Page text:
Children enter classrooms with prior knowledge imparted to them by their caregivers—language, ways of behaving, stories about their family history, and life skills (Barros et al., in press). For Indigenous children growing up in their ancestral lands, this prior knowledge can also include a developing understanding of their surrounding ecosystems. As such, increasing our understanding of children’s knowledge and reasoning about the places, specifically with respect to the natural world, will enable the development of more effective curricular materials and teaching practices.
The purpose of this study was to investigate children’s ecological reasoning about their natural world and was driven by the following research questions:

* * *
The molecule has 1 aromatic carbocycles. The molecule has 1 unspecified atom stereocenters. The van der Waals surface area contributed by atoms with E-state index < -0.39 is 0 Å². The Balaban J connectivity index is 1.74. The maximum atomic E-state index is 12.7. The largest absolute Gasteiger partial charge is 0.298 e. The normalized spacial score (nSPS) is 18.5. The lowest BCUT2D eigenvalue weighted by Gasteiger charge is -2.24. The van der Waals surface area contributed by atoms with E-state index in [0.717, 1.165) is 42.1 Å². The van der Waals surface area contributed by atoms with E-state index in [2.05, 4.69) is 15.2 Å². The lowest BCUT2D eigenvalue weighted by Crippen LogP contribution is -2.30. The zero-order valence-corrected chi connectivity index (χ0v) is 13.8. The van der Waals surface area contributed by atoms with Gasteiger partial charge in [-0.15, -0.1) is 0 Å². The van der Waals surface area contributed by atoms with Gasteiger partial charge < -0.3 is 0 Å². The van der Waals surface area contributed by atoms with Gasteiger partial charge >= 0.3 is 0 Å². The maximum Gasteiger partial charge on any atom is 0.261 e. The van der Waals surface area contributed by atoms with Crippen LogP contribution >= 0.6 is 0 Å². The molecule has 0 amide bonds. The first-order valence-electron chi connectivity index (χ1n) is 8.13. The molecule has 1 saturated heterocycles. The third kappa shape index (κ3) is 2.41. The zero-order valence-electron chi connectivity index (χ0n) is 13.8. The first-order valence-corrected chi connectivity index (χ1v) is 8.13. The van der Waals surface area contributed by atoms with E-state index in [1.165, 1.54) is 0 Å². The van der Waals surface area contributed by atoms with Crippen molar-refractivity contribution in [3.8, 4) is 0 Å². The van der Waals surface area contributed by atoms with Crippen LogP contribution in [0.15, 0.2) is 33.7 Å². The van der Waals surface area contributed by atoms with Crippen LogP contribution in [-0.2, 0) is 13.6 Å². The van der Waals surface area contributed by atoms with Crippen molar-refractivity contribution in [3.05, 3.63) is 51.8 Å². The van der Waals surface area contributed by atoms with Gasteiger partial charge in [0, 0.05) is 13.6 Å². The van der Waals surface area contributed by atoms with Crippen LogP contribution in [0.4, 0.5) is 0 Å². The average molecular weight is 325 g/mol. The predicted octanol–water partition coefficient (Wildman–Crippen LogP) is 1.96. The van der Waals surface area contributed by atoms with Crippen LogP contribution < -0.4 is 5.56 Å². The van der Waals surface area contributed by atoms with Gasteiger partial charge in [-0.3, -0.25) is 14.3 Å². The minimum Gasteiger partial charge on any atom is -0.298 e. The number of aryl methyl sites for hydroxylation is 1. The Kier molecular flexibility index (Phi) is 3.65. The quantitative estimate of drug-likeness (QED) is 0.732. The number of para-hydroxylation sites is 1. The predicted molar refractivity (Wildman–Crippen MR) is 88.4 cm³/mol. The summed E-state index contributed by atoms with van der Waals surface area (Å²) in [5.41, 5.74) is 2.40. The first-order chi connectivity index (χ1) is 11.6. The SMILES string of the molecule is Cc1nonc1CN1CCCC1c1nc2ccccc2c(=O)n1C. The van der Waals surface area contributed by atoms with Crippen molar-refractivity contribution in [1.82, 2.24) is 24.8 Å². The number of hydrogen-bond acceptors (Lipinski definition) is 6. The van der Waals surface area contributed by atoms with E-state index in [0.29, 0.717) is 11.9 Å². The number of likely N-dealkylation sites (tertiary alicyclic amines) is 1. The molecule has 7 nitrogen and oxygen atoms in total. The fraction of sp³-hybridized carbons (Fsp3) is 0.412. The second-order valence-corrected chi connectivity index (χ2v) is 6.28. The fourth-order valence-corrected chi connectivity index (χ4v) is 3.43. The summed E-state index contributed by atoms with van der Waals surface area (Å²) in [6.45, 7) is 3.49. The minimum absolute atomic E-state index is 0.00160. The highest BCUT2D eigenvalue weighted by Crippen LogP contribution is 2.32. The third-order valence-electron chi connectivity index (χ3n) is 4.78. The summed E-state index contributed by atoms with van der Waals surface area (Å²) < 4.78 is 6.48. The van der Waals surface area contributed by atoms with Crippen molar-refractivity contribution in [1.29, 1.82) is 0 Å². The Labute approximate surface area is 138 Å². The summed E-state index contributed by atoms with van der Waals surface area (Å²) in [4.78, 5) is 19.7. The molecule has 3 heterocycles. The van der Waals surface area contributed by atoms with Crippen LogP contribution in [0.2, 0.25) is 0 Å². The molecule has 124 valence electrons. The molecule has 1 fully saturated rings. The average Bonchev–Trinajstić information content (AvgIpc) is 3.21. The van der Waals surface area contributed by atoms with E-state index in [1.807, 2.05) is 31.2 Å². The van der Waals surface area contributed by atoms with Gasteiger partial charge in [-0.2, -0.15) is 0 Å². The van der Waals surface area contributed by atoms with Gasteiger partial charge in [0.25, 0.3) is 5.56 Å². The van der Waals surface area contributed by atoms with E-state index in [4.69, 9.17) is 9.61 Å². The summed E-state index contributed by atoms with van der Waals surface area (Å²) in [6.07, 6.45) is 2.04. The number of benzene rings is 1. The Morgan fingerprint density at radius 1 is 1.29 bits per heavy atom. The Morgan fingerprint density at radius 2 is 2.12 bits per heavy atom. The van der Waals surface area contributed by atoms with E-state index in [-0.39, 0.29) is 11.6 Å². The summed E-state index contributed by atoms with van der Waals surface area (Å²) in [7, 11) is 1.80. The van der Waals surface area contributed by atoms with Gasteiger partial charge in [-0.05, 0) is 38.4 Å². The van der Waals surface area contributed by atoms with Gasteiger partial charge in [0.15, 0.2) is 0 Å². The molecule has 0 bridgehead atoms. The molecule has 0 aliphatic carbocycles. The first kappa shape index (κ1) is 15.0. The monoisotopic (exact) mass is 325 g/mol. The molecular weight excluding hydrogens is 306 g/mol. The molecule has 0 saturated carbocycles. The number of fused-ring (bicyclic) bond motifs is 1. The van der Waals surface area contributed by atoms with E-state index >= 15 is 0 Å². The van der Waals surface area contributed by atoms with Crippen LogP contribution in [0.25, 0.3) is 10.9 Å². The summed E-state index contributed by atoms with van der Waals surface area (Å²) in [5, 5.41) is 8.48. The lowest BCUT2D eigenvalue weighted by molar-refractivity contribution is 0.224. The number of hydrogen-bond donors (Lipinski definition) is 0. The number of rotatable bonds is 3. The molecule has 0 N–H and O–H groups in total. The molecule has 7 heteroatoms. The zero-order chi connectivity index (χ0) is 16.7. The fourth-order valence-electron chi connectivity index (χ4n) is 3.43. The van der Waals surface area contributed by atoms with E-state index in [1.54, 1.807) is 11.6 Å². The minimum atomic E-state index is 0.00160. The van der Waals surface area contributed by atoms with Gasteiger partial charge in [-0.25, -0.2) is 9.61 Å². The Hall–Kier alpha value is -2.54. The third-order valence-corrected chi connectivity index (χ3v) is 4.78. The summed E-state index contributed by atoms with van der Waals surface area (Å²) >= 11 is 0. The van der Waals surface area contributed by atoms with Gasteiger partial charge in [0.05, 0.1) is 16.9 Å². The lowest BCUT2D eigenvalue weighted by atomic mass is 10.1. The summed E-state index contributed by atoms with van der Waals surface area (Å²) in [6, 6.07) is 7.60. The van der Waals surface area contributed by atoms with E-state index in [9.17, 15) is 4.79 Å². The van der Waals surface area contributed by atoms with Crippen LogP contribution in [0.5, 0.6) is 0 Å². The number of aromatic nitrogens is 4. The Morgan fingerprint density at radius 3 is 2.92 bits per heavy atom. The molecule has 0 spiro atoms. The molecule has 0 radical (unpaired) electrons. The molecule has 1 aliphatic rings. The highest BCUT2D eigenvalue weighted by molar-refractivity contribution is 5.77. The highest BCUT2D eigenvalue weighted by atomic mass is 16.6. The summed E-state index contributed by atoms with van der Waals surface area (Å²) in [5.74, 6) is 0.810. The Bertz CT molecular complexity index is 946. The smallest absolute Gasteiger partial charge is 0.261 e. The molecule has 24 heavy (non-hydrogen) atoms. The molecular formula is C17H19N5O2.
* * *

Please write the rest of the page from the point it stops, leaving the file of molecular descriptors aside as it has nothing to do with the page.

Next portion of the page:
Through this work, researchers hoped to build an increasing understanding of Pacific Islands children’s knowledge and reasoning about the places where they live, specifically with respect to the natural world, to enable the development of more effective curricular materials and teaching practices. Further, this study could potentially contribute to broadening learning science research in the context of Indigenous communities, especially related to place-based designs for learning that could be used to enhance similar student learning opportunities.
The research in this area is still evolving, however, and PCEP pursued this study to provide a meaningful contribution to the understanding of students’ ecological reasoning in times of a changing climate.